Second home buyers turning to investment opportunities with holiday lets

Worldwide: More second home buyers are renting out their homes to cover high costs rather than purchasing them for their own exclusive use, according to research.

Buying second homes before leasing them out as shared accommodation has grown sharply in the past two decades, due to the surge of online lettings sites and Airbnb.

Estate agent Savills said the percentage of people buying holiday homes for their own use only had more than halved since 1997, from 83 per cent to 38 per cent, in a survey of 4,300 second home owners worldwide.

Paul Tostevin, of Savills, said: “Today’s second homebuyers want properties to work for them financially and they’re increasingly looking not just to cover cost but to turn a profit.”

In 1997, only eight per cent of those with second homes bought them simply to rent them out, while 23 per cent acquired them for both their own use and renting them out.

However, the largest percentage of second property buyers two decades ago had no plans to lease their properties to strangers – making them so-called ‘trophy properties’.

A total of 83 per cent said they were now buying the property for their own use only, compared to last year, which showed only 38 per cent said they would keep their second home for themselves.

Savills said the trend among second homeowners to rent out their properties was down to the expanding online market for short-term rentals.

Websites such as Airbnb and HomeAway have made it easier for owners to rent out their properties as they can reach a significantly wider audience than before.

In the UK, furnished holidays rentals represent an attractive proposition from an investment perspective, as they benefit from an attractive tax regime where mortgage interest costs can be offset against income for tax purposes, along with council tax, utility bills, and repair costs.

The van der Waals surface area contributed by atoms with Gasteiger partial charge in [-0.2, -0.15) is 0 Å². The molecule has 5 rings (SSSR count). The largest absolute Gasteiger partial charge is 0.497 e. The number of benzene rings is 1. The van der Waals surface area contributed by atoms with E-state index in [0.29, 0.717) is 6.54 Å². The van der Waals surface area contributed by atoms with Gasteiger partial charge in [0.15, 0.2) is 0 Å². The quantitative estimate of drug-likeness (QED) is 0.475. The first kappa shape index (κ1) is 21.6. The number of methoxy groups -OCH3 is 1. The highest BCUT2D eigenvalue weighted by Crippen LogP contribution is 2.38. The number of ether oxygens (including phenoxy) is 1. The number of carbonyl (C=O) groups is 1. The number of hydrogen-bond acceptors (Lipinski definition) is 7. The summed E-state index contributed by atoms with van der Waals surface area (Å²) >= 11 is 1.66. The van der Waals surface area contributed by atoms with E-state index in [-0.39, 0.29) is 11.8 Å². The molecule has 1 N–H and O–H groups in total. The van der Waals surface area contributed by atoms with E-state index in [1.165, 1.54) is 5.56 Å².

This is in contrast to buy-to-let properties in Britain, which are becoming less appealing with the introduction of a reduction in tax relief available to landlords.

However, it is reported the government will look to change the tax benefits as it is missing out on additional cash.

Savills suggested the average price of a second home bought last year was £215,000 – down 37 per cent on a decade ago. Meanwhile, 34 per cent of the properties purchased were flats, up from 26 per cent a decade earlier.

It said the average gross rental yield stood at 3.9 per cent after costs excluding taxes.

Christopher Pingard, of online rental site HomeAway, said: “Holiday rentals are not only attracting more, but most significantly a new group of younger travellers or millennials.

“These rental travellers are willing to invest in their trips, but the price is still an important factor when choosing their holiday accommodation – particularly as they are travelling more often.

“That’s one of the factors that make staying in a holiday home so attractive, it makes seeing the world more affordable for everyone.”

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